Patagonia's Material Innovation and Development team regularly uses the Higg MSI. The team recognizes the Higg MSI as the most applicable tool in the industry for evaluating the environmental impacts of materials. The environmental impacts linked to a brands business activities are broad, and often out of the brands direct control. One thing that consumer goods brands do have control over is the material designated to make their finished products. Patagonia assesses the environmental impacts of its materials using the Higg MSI, focusing analysis on the midpoint data (LCIA impacts) for carbon dioxide emissions and water use. The brand uses this data to understand the potential environmental impact reductions or increases that would result depending on the type of fiber used in a product (such as conventional fiber compared to their recycled or organic counterparts) and production processes (like different dyeing technologies). The MSI has reduced the need to conduct LCAs, saving Patagonia significant time and money. The company also encourages material vendors to submit data to the tool, recognizing that the more brands and vendors that use the Higg MSI, the greater the possibility of comparing materials in a consistent way across the industry and identifying alternative materials that ultimately reduce environmental impacts.
VF Corporation pioneered the merger between the Higg MSI data, product lifecycle management (PLM) systems and its materials inventories. This allowed the company to calculate the footprint of its global materials portfolio—thousands of materials for 23 brands—in just a few days. This will serve as a guide to help VF reduce the average impact of its key materials by 35 percent by 2025. VF hopes this is the first step toward standardizing and comparing impacts across the industry. By rapidly calculating these impacts through this process, VF will be able to easily report Scope 3 emissions.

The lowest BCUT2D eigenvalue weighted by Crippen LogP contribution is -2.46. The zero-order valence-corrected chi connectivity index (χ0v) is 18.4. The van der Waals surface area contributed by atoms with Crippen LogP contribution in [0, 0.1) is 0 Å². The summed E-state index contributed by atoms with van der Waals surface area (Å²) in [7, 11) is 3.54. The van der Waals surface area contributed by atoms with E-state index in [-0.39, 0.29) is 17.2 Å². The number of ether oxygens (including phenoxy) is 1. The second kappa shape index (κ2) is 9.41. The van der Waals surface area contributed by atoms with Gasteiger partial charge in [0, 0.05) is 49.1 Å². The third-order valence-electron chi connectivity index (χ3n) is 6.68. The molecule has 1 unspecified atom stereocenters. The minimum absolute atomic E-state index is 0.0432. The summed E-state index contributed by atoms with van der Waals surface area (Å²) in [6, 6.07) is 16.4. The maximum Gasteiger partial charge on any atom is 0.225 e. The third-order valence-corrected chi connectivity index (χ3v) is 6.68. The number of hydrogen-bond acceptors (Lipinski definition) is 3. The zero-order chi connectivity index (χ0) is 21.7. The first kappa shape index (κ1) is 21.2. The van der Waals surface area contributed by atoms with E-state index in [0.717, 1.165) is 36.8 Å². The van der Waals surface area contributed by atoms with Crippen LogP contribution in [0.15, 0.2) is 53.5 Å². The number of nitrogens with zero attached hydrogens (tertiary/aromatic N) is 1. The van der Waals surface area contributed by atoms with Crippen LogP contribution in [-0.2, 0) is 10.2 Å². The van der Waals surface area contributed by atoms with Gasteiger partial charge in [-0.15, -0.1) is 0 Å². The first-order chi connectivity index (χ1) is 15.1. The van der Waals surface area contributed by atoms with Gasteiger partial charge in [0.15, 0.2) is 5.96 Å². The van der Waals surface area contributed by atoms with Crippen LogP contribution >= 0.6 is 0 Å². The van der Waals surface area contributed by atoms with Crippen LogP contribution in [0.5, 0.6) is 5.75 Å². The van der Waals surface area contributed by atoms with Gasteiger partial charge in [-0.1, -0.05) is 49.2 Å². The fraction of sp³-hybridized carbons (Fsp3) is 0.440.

Mountain Equipment Co-op
Mountain Equipment Co-op (MEC) defined what matters most for its brand and key stakeholders. Through a materiality assessment, MEC prioritized outcomes such as better chemistry, energy and greenhouse gas emissions (GHGs), and water scarcity for its materials program. The company uses the life-cycle assessment (LCA) data in the Higg MSI as one of the data sources to compare raw material and processing options, understand where impacts are coming from, and learn where the biggest improvements can be made. The Higg MSI helps MEC prioritize environmentally preferred material (EPM) options and speak to the relevance using a shared industry reference point.
A&AT submitted actual spandex fiber manufacturing data to the Higg MSI to correct the existing spandex data used in an earlier version. Using the Screening LCA studies that A&AT commissioned on its branded LYCRA® fiber, A&AT submitted a new spandex fiber dataset to the Higg MSI for proper material scoring for comparison. The material ranking of spandex in the Higg MSI has helped A&AT validate its own internal work and focus on internal activities to reduce potential product impacts. The tool has provided the company with a focus for future efforts and resource spending: it sets goals for the reduction of emissions, energy, and water. With this insight, the Higg MSI has allowed the company to develop new product offerings like recycled polyester and bio-based spandex, the first spandex manufacturer to do so.
The North Face